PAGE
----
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Product Details

  • ISBN-13: 9780061739279
  • Publisher: HarperCollins Publishers
  • Publication date: 10/13/2009
  • Sold by: HARPERCOLLINS
  • Format: eBook
  • Pages: 336
  • Sales rank: 869,641
  • File size: 796 KB

Meet the Author

Bob Greene

Award-winning journalist Bob Greene is the author of six New York Times bestsellers and a frequent contributor to the New York Times Op-Ed page.

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Read an Excerpt

And You Know You Should Be Glad


By Bob Greene

HarperCollins Publishers, Inc.

Copyright © 2006 Bob Greene
All right reserved.

ISBN: 0061126853

Chapter One

We walked slowly to audie murphy Hill.

It's at the corner of Ardmore and Elm -- the north edge of the small front lawn at 228 South Ardmore. He -- Jack -- used to live in that house, when we first became best friends. We were five then; we were fifty-seven now, standing next to the lawn, next to Audie Murphy Hill.

"It seemed so steep," I said to him.

"Well, we were little," he said.

This was toward the end -- there would not be many more of these walks for us, the months leading up to today had taken their toll -- but every time I came back home to see him, we made the walk. He wanted to.

The slope hardly rises at all -- it's not really a hill, at least in the eyes of grown men. But in those years when he and I first knew each other -- the years just after World War II, the years during which the fathers of the families in the town had come home from Europe and the Pacific, had bought houses on streets like this one, had started to settle back into life during peacetime -- it had felt to us like something out of Italy or North Africa. We would charge up that slope -- up that placid piece of grass on that safe Ohio street in a town where only 13,000 people lived -- and, sticks in hand, sticks standing in for rifles, we wouldpretend that we were Audie Murphy. The most decorated combat soldier of the Second World War.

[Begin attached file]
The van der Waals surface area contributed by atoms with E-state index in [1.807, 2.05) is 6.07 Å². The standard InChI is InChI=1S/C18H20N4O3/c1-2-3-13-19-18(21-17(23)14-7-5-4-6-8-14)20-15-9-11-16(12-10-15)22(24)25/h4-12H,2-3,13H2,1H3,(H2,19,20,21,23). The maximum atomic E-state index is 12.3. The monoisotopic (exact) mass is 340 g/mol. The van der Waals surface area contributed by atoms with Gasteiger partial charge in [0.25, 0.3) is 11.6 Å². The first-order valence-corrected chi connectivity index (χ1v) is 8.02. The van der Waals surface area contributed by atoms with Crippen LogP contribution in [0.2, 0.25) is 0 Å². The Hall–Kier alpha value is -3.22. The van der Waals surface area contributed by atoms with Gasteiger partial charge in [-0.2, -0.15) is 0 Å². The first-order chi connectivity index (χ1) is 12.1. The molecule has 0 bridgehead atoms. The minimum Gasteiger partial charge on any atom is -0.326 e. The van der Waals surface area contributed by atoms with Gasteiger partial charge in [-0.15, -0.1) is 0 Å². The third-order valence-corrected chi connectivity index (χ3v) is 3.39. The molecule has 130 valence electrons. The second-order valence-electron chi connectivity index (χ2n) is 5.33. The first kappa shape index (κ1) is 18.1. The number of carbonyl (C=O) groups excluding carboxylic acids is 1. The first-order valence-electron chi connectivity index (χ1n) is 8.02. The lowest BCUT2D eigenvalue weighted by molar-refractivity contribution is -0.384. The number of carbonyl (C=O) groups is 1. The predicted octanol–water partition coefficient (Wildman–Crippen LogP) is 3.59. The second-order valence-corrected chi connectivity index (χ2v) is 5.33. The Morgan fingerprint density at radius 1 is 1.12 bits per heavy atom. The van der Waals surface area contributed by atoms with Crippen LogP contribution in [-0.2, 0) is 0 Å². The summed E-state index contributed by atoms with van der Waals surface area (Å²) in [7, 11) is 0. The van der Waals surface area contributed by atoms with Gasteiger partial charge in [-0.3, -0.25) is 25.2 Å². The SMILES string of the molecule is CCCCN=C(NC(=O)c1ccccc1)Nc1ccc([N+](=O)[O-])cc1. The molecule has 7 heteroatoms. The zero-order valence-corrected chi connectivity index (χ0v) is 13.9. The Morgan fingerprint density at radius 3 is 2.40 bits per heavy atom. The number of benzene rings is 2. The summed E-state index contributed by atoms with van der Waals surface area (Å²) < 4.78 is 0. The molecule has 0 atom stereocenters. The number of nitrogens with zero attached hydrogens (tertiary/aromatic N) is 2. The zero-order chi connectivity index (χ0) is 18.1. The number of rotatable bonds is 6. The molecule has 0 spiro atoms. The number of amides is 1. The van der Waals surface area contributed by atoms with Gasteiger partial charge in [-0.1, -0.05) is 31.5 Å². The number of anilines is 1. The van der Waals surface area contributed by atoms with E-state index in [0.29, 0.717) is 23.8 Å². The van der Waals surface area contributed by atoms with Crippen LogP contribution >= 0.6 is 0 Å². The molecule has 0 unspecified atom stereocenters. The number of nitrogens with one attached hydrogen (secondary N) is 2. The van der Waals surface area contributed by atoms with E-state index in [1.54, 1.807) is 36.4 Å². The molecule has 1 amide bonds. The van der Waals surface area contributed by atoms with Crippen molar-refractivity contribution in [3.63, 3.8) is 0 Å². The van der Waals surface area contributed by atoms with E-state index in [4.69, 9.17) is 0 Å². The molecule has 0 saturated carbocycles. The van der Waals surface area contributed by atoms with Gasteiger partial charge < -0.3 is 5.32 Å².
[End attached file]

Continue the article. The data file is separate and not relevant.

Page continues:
"Maybe the new owners of the house leveled off the lawn," I said to him now.

"No," he said. "This is how it was. It just felt steeper."

We were still on the sidewalk. I was trying to see what was in his eyes, without him knowing I was looking. Fat chance. He always noticed everything.

"Your dad used to watch us sometimes," my oldest friend -- no longer a boy, no longer sure of anything -- said. He was getting tired. I had told his wife that we wouldn't be long. Their house was less than a mile from his parents' old house -- less than a mile from Audie Murphy Hill.

"I know," I said. "My dad would be picking me up in his car, to take me home for dinner."

Those men home from their war -- what must they have thought? It hadn't even been ten years for them, back then -- ten years earlier they had been fighting in Europe, fighting on the islands of the Pacific, and then they were here, leaning against their Fords and Buicks, waiting while their sons finished playing soldier in the dying sun.

"They were much younger than we are now," I said to Jack.

"They were in their thirties," he said.

I thought I should ask him, so I did:

"You feel like climbing up the hill?"